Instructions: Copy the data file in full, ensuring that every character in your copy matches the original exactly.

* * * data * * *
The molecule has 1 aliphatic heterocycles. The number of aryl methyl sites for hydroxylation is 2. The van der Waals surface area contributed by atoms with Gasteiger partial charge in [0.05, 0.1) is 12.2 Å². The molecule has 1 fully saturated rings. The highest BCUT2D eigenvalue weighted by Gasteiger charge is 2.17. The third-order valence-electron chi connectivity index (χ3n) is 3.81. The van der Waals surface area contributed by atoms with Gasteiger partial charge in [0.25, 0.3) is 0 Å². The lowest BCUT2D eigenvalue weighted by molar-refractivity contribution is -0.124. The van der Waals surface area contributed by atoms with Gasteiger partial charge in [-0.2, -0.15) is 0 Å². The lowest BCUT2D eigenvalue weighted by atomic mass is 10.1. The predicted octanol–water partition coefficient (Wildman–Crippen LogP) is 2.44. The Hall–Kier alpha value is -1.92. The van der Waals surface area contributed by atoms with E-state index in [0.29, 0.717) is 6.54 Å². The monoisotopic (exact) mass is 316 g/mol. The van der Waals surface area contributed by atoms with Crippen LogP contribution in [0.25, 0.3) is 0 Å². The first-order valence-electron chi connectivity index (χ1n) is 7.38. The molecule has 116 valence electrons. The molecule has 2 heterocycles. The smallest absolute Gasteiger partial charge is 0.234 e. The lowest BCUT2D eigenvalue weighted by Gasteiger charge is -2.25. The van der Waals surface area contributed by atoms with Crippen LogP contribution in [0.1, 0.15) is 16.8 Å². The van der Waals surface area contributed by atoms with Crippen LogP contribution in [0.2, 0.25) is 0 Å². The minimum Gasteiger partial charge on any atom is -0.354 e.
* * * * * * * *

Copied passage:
The molecule has 1 aliphatic heterocycles. The number of aryl methyl sites for hydroxylation is 2. The van der Waals surface area contributed by atoms with Gasteiger partial charge in [0.05, 0.1) is 12.2 Å². The molecule has 1 fully saturated rings. The highest BCUT2D eigenvalue weighted by Gasteiger charge is 2.17. The third-order valence-electron chi connectivity index (χ3n) is 3.81. The van der Waals surface area contributed by atoms with Gasteiger partial charge in [0.25, 0.3) is 0 Å². The lowest BCUT2D eigenvalue weighted by molar-refractivity contribution is -0.124. The van der Waals surface area contributed by atoms with Gasteiger partial charge in [-0.2, -0.15) is 0 Å². The lowest BCUT2D eigenvalue weighted by atomic mass is 10.1. The predicted octanol–water partition coefficient (Wildman–Crippen LogP) is 2.44. The Hall–Kier alpha value is -1.92. The van der Waals surface area contributed by atoms with E-state index in [0.29, 0.717) is 6.54 Å². The monoisotopic (exact) mass is 316 g/mol. The van der Waals surface area contributed by atoms with Crippen LogP contribution in [0.25, 0.3) is 0 Å². The first-order valence-electron chi connectivity index (χ1n) is 7.38. The molecule has 116 valence electrons. The molecule has 2 heterocycles. The smallest absolute Gasteiger partial charge is 0.234 e. The lowest BCUT2D eigenvalue weighted by Gasteiger charge is -2.25. The van der Waals surface area contributed by atoms with Crippen LogP contribution in [0.1, 0.15) is 16.8 Å². The van der Waals surface area contributed by atoms with Crippen LogP contribution in [0.2, 0.25) is 0 Å². The minimum Gasteiger partial charge on any atom is -0.354 e.